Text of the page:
Gervonta Davis, who is fighting under Floyd Mayweather's promotional outfit has become a two-weight division champion.
On Saturday, December 28, 2019, Davis proved too strong for former world champion, Yuriokis Gamboa.
In a report sighted by YEN.com.gh, on ESPN, although Davis dominated the fight to claim a vacant secondary 135-pound world title, it was a surprise that Gamboa, who is long past his best days and ruptured his right Achillies early in the bout, was able to go into the final round. Gamboa was knocked out in his two previous losses by Terence Crawford in the ninth round of a lightweight title bout in 2014 and by journeyman Robinson Castellanos in the seventh round in 2017.
"I believe my performance tonight was a C-plus," Davis said, knowing he was expected to dismiss Gamboa much earlier. "It was a great experience. I'm only 25 years old. I'm learning each and every day."
Whatever the 38-year-old Gamboa has lost in his skills and reflexes, his heart is still championship material as he took a shellacking from Davis but fought hard until the end.
Although Davis' conditioning was an issue -- he struggled to make 135 pounds despite the fight being his first at lightweight -- he scored knockdowns in the second, eighth and 12th rounds and led 109-98 on two scorecards and 109-97 on the third before closing the show in front of a crowd of 14,129.
"Coming into this fight I knew Gamboa was a tough opponent. I knew he was a vet," Davis said. "As you see in the ring, I was catching and hurting him, but he was still there. I knew he was better than anyone I had fought before."
The card featured the first world titles fights in Atlanta -- Davis' second home, where his 1-year-old daughter lives with her mother -- since September 1998, when hometown favorite Evander Holyfield defended his unified heavyweight title against Vaughn Bean.
The southpaw Davis connected with two jabs and then a left hand on the chin that dropped Gamboa midway through the second round. Gamboa got up quickly but was having a hard time with his right foot. Initially, it appeared as though something on his boot had broken and he could not find his footing, telling his corner after the round that he could not walk and couldn't go on. But he did despite the difficulties.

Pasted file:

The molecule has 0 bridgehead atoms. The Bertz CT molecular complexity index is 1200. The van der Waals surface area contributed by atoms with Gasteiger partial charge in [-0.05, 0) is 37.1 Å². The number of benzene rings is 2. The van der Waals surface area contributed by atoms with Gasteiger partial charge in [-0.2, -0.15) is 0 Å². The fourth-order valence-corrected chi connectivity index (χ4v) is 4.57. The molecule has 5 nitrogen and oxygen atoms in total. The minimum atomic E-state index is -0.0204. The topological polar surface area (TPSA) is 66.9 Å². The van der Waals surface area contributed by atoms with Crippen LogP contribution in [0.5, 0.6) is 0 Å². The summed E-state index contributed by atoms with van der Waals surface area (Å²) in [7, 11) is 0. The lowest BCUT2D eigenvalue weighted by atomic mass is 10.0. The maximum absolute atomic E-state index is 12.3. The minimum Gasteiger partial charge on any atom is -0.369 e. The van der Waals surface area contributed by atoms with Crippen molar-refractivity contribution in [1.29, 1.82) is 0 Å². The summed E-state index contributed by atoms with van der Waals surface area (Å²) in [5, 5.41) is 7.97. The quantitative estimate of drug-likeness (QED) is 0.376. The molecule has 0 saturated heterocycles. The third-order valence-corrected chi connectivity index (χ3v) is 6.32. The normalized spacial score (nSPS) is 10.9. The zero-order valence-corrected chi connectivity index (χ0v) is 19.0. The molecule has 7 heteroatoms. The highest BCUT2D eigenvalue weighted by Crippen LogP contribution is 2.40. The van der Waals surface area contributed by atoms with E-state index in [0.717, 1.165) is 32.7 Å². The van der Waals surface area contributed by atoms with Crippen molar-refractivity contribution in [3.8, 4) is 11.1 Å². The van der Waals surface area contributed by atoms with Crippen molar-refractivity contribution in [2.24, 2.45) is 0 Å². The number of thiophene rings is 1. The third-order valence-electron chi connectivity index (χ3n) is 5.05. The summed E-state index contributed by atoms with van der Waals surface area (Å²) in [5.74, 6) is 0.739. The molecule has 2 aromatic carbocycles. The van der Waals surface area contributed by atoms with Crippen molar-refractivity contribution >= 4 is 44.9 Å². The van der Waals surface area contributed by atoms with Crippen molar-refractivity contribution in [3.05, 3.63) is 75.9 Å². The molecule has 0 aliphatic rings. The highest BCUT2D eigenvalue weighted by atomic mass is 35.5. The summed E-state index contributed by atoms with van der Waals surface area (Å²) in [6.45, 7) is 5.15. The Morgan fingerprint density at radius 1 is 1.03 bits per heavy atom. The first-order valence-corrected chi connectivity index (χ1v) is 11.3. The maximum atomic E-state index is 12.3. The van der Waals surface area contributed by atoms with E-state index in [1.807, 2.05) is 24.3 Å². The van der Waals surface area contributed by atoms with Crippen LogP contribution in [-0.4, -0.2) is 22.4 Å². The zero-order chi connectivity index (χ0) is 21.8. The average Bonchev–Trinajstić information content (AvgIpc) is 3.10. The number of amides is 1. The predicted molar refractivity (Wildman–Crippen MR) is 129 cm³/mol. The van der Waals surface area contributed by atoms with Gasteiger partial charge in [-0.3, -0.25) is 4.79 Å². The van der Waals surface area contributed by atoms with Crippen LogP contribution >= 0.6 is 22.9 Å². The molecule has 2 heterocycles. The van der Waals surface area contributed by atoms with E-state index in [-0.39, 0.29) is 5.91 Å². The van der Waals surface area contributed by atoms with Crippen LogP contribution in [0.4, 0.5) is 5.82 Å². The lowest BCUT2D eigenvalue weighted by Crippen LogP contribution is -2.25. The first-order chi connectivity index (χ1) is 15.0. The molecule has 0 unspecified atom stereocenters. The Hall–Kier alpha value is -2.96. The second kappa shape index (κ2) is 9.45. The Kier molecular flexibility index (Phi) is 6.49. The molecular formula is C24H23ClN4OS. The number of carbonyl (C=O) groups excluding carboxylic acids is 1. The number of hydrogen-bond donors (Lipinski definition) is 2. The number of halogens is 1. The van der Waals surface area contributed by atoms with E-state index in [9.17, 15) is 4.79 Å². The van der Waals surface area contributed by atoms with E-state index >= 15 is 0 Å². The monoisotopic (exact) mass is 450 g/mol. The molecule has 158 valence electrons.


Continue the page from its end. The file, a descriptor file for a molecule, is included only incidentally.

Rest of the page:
Gamboa had a hard time finding his footing in the third and fourth rounds, and after the fourth round, assistant trainer Stacy McKinley taped up Gamboa's boot so he could have more support. Gamboa's footing improved, but he said after the bout that he ruptured his Achilles tendon in the second round but kept fighting on heart.
Tony Gonzalez, Gamboa's adviser and attorney, told ESPN that Gamboa was examined by a doctor following the fight and was indeed diagnosed with a ruptured Achilles tendon.
Gamboa was repeatedly rocked with left hands in the fifth round, but he surprisingly stayed on his feet, especially considering he has been knocked down many times in his career.
Gamboa landed a couple of solid left hooks in the sixth round, but Davis seemed unmoved by them and backed Gamboa up with body shots later in the round.
Davis had been very inactive in the eighth round until the final seconds when he landed a powerful straight left hand that hurt and dropped Gamboa. The round ended before Davis could throw another punch.
A right hook from Davis (23-0, 22 KOs), of Baltimore, did damage to Gamboa early in the ninth round, forcing Gamboa to hold. He took several more blows before grabbing onto Davis in desperation and wrestling him to the mat.
Davis went into the 10th round for the first time in his career, and Gamboa, fighting basically on heart, had a good round against an inactive Davis, who might have been feeling the impact of his struggles making weight.
Davis found energy late in the 11th round when he put his punches together and landed a hard straight left hand that sent Gamboa into the ropes face first.
Then he put Gamboa away in the 12th round, blasting him with an uppercut and a left hand before dropping him hard moments later with a hellacious left uppercut.
With Gamboa dazed on his rear end, referee Jack Reiss took a good look at him and waved off the fight at 1 minute, 17 seconds to end Gamboa's four-bout winning streak, which included a blistering second-round knockout of former junior lightweight titlist Roman "Rocky" Martinez on Davis' undercard in July to set up the title fight.
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